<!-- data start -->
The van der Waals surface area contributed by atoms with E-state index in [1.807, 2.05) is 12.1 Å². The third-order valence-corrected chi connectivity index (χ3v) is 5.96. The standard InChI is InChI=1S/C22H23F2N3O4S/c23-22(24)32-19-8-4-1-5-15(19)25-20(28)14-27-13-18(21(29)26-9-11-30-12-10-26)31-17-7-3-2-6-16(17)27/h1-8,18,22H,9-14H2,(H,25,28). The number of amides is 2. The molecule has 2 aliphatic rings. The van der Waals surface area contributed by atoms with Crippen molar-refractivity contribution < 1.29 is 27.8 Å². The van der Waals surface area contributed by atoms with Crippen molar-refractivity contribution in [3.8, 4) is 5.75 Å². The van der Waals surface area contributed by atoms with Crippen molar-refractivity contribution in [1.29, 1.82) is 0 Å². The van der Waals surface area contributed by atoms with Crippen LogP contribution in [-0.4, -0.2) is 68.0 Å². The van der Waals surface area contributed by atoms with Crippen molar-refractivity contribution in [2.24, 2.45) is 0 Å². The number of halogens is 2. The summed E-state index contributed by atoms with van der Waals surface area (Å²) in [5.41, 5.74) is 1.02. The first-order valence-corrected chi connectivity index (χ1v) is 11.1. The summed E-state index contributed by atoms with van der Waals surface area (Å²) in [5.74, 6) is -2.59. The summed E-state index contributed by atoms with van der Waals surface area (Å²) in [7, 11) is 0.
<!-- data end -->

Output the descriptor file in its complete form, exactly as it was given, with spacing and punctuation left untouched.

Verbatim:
The van der Waals surface area contributed by atoms with E-state index in [1.807, 2.05) is 12.1 Å². The third-order valence-corrected chi connectivity index (χ3v) is 5.96. The standard InChI is InChI=1S/C22H23F2N3O4S/c23-22(24)32-19-8-4-1-5-15(19)25-20(28)14-27-13-18(21(29)26-9-11-30-12-10-26)31-17-7-3-2-6-16(17)27/h1-8,18,22H,9-14H2,(H,25,28). The number of amides is 2. The molecule has 2 aliphatic rings. The van der Waals surface area contributed by atoms with Crippen molar-refractivity contribution < 1.29 is 27.8 Å². The van der Waals surface area contributed by atoms with Crippen molar-refractivity contribution in [3.8, 4) is 5.75 Å². The van der Waals surface area contributed by atoms with Crippen molar-refractivity contribution in [1.29, 1.82) is 0 Å². The van der Waals surface area contributed by atoms with Crippen LogP contribution in [-0.4, -0.2) is 68.0 Å². The van der Waals surface area contributed by atoms with Crippen molar-refractivity contribution in [2.24, 2.45) is 0 Å². The number of halogens is 2. The summed E-state index contributed by atoms with van der Waals surface area (Å²) in [5.41, 5.74) is 1.02. The first-order valence-corrected chi connectivity index (χ1v) is 11.1. The summed E-state index contributed by atoms with van der Waals surface area (Å²) in [5.74, 6) is -2.59. The summed E-state index contributed by atoms with van der Waals surface area (Å²) in [7, 11) is 0.